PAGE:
Even while Iran's security and plainclothes Basij forces dispersed opposition rallies on Wednesday with tear gas and batons, Iran's state-run media were complaining that foreign coverage of the 30th anniversary of the U.S. embassy takeover was not, to use an American phrase, fair and balanced. The Islamic Republic News Agency, as part of its coverage of the protests in Tehran, wrote that global news television stations such as al-Jazeera, CNN and France 24 were "seeking to create widespread unrest ... by broadcasting phony stories and images." Instead of reporting on the "epic public turnout" for pro-government rallies outside of the former U.S. embassy, foreign news reports "referred to a small group of agitators as 'the people of Tehran.' "
For the record, thousands of individuals did take part in the official pro-government protests, located on Taleghani Street outside of the former U.S. embassy. On neighboring streets, TIME observed hundreds of parked buses that had brought in many of the attendants, including schoolchildren, from outside of Tehran. Young Iranians, separated into groups of boys and girls carrying Iranian flags, marched between the buses and chanted slogans against American power. Yet many of them seemed less interested in vehement denunciation of the U.S. than in taking a rare opportunity to glance furtively at the opposite sex. Nor was the annual political ritual's turnout any more "epic" than attendance at most state functions.
Meanwhile, the four metro stations near the old embassy were closed to residents, forcing tens of thousands of people who wished to attend opposition rallies to walk on foot around the winding cordon of riot police. As protesters were pushed away from planned meeting spaces, smaller groups of hundreds of people continued to march in nearby areas. TIME witnessed security forces lob tear-gas canisters into one such crowd, scattering young and old green-clad Iranians into allies and side streets. Some demonstrators by now seasoned veterans in confronting the police counseled that applying cigarette smoke to the eyes eases burning sensations, as opposed to dousing the eyes with water. This led to odd moments where teenage boys were seen blowing smoke into the eyes of elderly women and vice versa.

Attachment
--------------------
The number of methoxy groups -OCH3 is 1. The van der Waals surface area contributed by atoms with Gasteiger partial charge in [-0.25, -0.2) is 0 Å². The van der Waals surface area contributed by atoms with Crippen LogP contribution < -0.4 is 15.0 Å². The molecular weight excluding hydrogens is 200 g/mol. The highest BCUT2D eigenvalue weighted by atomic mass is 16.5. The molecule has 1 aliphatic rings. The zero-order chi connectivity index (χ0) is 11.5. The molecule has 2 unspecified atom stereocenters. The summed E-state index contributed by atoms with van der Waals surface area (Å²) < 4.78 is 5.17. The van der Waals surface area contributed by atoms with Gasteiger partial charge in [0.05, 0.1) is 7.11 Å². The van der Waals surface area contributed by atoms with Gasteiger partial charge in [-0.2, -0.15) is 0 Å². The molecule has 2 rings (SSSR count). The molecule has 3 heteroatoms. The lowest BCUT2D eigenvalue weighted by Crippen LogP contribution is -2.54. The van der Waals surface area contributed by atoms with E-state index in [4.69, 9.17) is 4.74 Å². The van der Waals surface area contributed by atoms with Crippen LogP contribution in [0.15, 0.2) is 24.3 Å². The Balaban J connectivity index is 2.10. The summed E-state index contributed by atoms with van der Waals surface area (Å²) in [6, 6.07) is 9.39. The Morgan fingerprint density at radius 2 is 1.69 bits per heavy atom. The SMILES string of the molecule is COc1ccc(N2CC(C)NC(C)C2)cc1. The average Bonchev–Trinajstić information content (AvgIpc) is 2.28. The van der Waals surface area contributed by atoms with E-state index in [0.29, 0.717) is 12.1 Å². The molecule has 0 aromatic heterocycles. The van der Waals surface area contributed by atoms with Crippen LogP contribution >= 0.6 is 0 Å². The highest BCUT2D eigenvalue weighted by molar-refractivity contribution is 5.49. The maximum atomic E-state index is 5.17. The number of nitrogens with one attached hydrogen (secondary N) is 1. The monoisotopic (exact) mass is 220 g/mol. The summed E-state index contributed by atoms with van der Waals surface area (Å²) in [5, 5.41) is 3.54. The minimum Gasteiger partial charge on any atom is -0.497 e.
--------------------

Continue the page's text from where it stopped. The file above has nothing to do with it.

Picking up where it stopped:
Given that many Iranian politicians and citizens have criticized the state-run media for a lack of fair and balanced coverage, the fact that most domestic news outlets reported at all on the opposition protests was striking. Instead of denying the existence of an opposition in Iran, pro-government news organizations now use the more savvy method of spin questioning the motives, members and supporters of the "Green Movement."
But now that another day of challenge to the government in Iran's streets has passed, with both sides declaring victory, where does the continuing post-election crisis in Iran stand? President Mahmoud Ahmadinejad faces a defiant popular movement, whose leaders and participants refuse to back down, even as many of its members continue to be imprisoned and sentenced with heavy jail terms. He has also been doggedly attacked by conservative members of the Iranian parliament on both domestic policy and the formerly sacrosanct issue of negotiations with the West on Iran's production of nuclear energy. On Oct. 27, the head of the Parliamentary Energy Committee stated that Russia, which has positioned itself as a key player in any deal between Iran and the West, "has turned its back on Iran many times ... despite Russia's claim to be Iran's friend." This statement, one of many coming from conservative political circles in the past week, seemed to undercut the President's recent proclamation of the result of nuclear talks with the West as an Iranian "win." And when Ahmadinejad unexpectedly showed up in parliament on Nov. 3 to push for his version of a bill to reform Iran's food and energy subsidies, speaker of the parliament and powerful conservative Ali Larijani gave him icy treatment. Even before the 2009 presidential election, Iran's parliament served as a source of criticism against the perceived managerial incompetence of the President.
Underlying the daily bickering is the increasing realization that, owing to the ongoing political battles in the months since Iran's disputed election, Ahmadinejad's government may be growing weaker rather than stronger. In the weeks and months ahead, observers should watch to see whether the popular Green Movement or Ahmadinejad's conservative rivals will be the ones to benefit, or whether this is the beginning of a long stalemate in Iranian politics.